Reading ECGs in veterinary patients: an introduction

January 29, 2020
Meg M. Sleeper, VMD, DACVIM (cardiology)
Meg M. Sleeper, VMD, DACVIM (cardiology)

Section of Cardiology

Volume 51, Issue 2

Understanding the basic electrical principles of the heart is essential for interpreting this valuable diagnostic test.

Electrocardiography is the recording at the body surface of electrical activity in the heart. It is a record of the average electrical potential generated in the heart graphed in voltage and time. Specific waveforms represent stages of myocardial depolarization and repolarization.

The electrocardiogram (ECG) is a valuable diagnostic test in veterinary medicine and is easy to acquire. It is the most important test to perform in animals with an auscultable arrhythmia (other than sinus arrhythmia in dogs). The ECG may also yield useful information regarding chamber dilation and hypertrophy. However, the ECG does not record cardiac mechanical activity, so it does not yield information regarding cardiac contractility. It’s also important to remember that the ECG may be normal even in the face of advanced cardiovascular disease.

The bipolar triaxial lead system we use today was developed by Dutch physiologist Willem Einthoven in the early 20th century, along with the P-QRS-T terminology that describes the ECG waveform complexes. A lead consists of the electrical activity measured between a positive electrode and a negative electrode. The orientation of a lead with respect to the heart is called the lead axis. Electrical impulses with a net direction toward the positive electrode will generate a positive waveform or deflection, and those directed away from the positive electrode will generate a negative waveform or deflection.

As the angle between the lead axis and the direction of the activation wave increases, the ECG deflection in that lead becomes smaller. Electrical impulses with a net direction perpendicular to the positive electrode will not generate a waveform or deflection at all and are said to be isoelectric.

Standard electrocardiographic leads are used to create multiple angles to assess the waveforms that travel through the three-dimensional heart. A single lead would provide information on only one dimension of current flow. For the purposes of this overview, we’ll focus on lead II, a bipolar lead in which the right arm (RA—the right foreleg in veterinary patients) is negative and the left leg (LL—or left hind leg), is positive (Figure 1). We will be discussing primarily rhythm diagnosis.

Figure 1. The three bipolar frontal plane leads (I, II and III) and Einthoven’s triangle (red). In lead I, the right foreleg (RA) is negative and the left foreleg (LA) is positive. In lead II the right foreleg (RA) is negative and the left hind leg (LL) is positive. In lead III the left foreleg (LA) is negative and the left hindleg (LL) is positive. The net depolarization moving through the ventricles (green arrow) is normally oriented toward the left hind leg (the positive pole of lead II) in dogs and cats, and therefore the QRS complex is predominantly positive in lead II. With ECG machines that utilize four electrodes, the electrode placed on the right hind leg is the ground (it is not part of any of the leads).

Recording the ECG

The ECG should be recorded in an area as quiet and distraction-free as possible. Noises from clinical activity and other animals may significantly affect a patient’s heart rate and rhythm. In quadripeds, the magnitude and direction of electrocardiographic vectors determined from limb leads can be vastly altered by changes in the position of muscular attachments of the shoulder girdle to the thorax.

Each pair of limbs should be held in parallel and limbs should not be allowed to contact one another. The animal should be held as still as possible during the ECG, and panting in dogs should be prevented if possible. In some cases, gently holding the animal’s mouth shut or placing a hand on the chest, if trembling is present, may be helpful. Alligator clips or adhesive electrodes may be used, although alligator clip teeth should be blunted and the spring relaxed to minimize discomfort.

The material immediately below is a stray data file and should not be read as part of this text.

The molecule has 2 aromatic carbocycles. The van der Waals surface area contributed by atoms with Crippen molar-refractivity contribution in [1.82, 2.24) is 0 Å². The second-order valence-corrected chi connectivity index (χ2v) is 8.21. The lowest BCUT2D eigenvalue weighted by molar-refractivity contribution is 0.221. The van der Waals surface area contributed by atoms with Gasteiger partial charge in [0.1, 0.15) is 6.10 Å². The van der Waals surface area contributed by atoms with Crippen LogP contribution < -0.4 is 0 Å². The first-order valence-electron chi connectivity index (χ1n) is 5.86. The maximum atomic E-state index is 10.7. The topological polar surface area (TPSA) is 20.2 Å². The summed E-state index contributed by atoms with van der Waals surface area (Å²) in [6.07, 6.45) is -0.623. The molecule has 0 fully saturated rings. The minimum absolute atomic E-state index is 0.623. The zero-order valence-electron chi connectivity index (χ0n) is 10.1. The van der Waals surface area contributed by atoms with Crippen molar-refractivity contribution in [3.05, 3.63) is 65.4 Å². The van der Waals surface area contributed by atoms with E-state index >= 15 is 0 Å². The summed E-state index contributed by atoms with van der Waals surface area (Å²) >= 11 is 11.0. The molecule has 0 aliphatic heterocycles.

Limb electrodes are placed distal to the elbow and stifle joints and wetted with 70% isopropyl alcohol or ECG paste to ensure good electrical contact. If the ECG complexes are too large to fit entirely within the grid of the paper, the calibration should be changed from standard (1 cm = 1 mV) to one-half standard (0.5 cm = 1 mV). The voltage and paper speed calibrations used for the recording must be inscribed during the recording so that this information is part of the permanent record.

Evaluation of the ECG

Areas of artifact should be identified as the ECG is being recorded so they can be addressed if possible. Electric (60-cycle) noise may be due to poor electric grounding (of the subject, the electrocardiograph or the table on which the ECG is being performed) or adjacent equipment such as lights or other electrical equipment. Electric noise appears on the ECG as regular fine, sharp, vertical oscillations. As mentioned earlier, placing a hand on the animal’s thorax may aid in reducing trembling or respiratory artifacts.

It’s important that artifacts not be misinterpreted during ECG evaluation. The heart rate (atrial and ventricular) should be calculated and waveform amplitudes and interval durations measured on a section of the ECG (lead II) that is run at a paper speed of 50 mm/sec. On a normal ECG, each P wave is followed by a QRS complex at a species-specific normal interval. Specific measurements to obtain for thorough ECG interpretation include:

  • P wave amplitude and duration
  • P-R interval duration
  • QRS complex duration
  • R-wave amplitude
  • QT segment duration.

Additionally, the mean electrical axis and the cardiac rhythm should be determined. Rhythm analysis will be discussed below.

Electrophysiology principles

Several principles are important to remember when undertaking ECG rhythm assessment. All normal cardiac cells are capable of depolarizing when stimulated by a neighboring cell (excitability) and subsequently stimulate discharge of their neighboring cells. This capability is termed conductivity. However, only certain cells are capable of automaticity (beating on their own). These pacemaker cells undergo spontaneous depolarization (the resting potential becomes less negative) during diastole until the threshold potential is reached. Changes in the speed of spontaneous depolarization occur gradually over several heart cycles. Therefore, tachycardia associated with pacemaker cells (for example, sinus tachycardia) speeds up gradually over several seconds, unlike tachycardia originating from ectopic foci, which often accelerates abruptly.